If you walk or drive past the Kent County Courthouse on Cross St. you will notice that it bears a new name across its cornice—the George B. Rasin, Jr. Courthouse—honoring a former long-time Kent County native who presided over the judicial bench as the county’s first Circuit Court judge from 1960 to 1987.
As such, he oversaw five counties of the Eastern Shore’s Second Judicial Circuit and was considered by his peers to be a “giant” in the judiciary and “channel marker” for other judges.
The dedication was formalized last December but, due to the pandemic, the ceremony was postponed until May 15, 2021 and attended by Chief Judge Mary Ellen Barbera and members of the Maryland Judiciary including Administrative Judge Harris P. Murphy, Circuit Court for Kent County; Senior Judge Paul M. Bowman, Circuit Court for Kent County; District Court of Maryland Chief Judge John P. Morrissey; and retired Chief Judge Martha F. Rasin of the District Court of Maryland, and retired Maryland Circuit Court Judge Gale Rasin.
Originally from Worton, and a graduate of Washington College’s class of 1937 and the University of Maryland School of Law, George Rasin enlisted in the Army and was assigned to Counter-Intelligence until the end of World War II when he returned to Maryland.
A May 27, 2011 Baltimore Sun obituary stated that “According to a biography supplied by his family, he began his law practice in Baltimore in 1945 and returned to Kent County in 1946. In June 1950, he joined the U.S. foreign aid program and was a security officer in Paris. He resumed his law practice in Chestertown in 1952 and was elected state’s attorney for Kent County in November 1954. In 1956, he was appointed to serve as Kent County’s state senator.”
Later in his career Judge Rasin developed a keen interest in the overhaul of Maryland’s juvenile judiciary system, noting that punitive action alone failed and that youth crimes were symptomatic and could be addressed with rehabilitation included in the sentence. In 1997 he received the A.L. Carlisle Child Advocacy Award recognizing the member who had made a significant contribution to youth and the juvenile court system.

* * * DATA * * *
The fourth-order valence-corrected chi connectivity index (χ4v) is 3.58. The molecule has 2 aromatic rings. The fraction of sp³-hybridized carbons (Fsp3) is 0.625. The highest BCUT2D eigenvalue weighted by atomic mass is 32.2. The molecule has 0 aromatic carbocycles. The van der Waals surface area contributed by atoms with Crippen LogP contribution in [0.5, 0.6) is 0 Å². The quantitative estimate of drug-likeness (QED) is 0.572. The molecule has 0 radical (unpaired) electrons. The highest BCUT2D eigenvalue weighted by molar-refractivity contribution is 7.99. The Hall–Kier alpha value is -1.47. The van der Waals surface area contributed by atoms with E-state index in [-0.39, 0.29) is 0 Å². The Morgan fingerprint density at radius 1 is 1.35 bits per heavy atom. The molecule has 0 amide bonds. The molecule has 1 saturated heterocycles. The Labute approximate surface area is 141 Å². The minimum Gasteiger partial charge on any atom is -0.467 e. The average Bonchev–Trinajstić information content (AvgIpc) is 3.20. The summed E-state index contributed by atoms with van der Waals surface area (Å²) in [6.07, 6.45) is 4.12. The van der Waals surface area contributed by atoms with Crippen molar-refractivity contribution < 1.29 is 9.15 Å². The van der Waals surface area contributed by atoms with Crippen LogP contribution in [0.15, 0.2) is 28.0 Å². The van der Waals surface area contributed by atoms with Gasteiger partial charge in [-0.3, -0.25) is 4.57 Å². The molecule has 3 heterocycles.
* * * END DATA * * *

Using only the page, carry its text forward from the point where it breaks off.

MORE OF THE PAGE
His daughter, retired Senior Judge Gale Rasin, writes, “when he saw that the system did not treat juveniles effectively or intelligently, he took action. We know the results—the Maryland juvenile code.”
As a father, Judge Rasin exhibited the same principles of mentorship he applied to all of his peer judiciary members.
“When I needed the courage to do something that I knew would be controversial or unpopular, I sought his advice and encouragement. While I tended to agonize he was blessed with ingrained certainty about doing what he thought was right. (He) was a model of civility and dedication to our system of justice and the Maryland judiciary. I know that he was a significant influence on my aspirations. I can only hope that he left his imprint on me,” writes Gale Rasin.
It did leave an imprint: since 2014, Judge Gale Rasin has been the Presiding Judge at the Mental Health Court, Baltimore City Circuit Court and continues to advocate for mental health issues.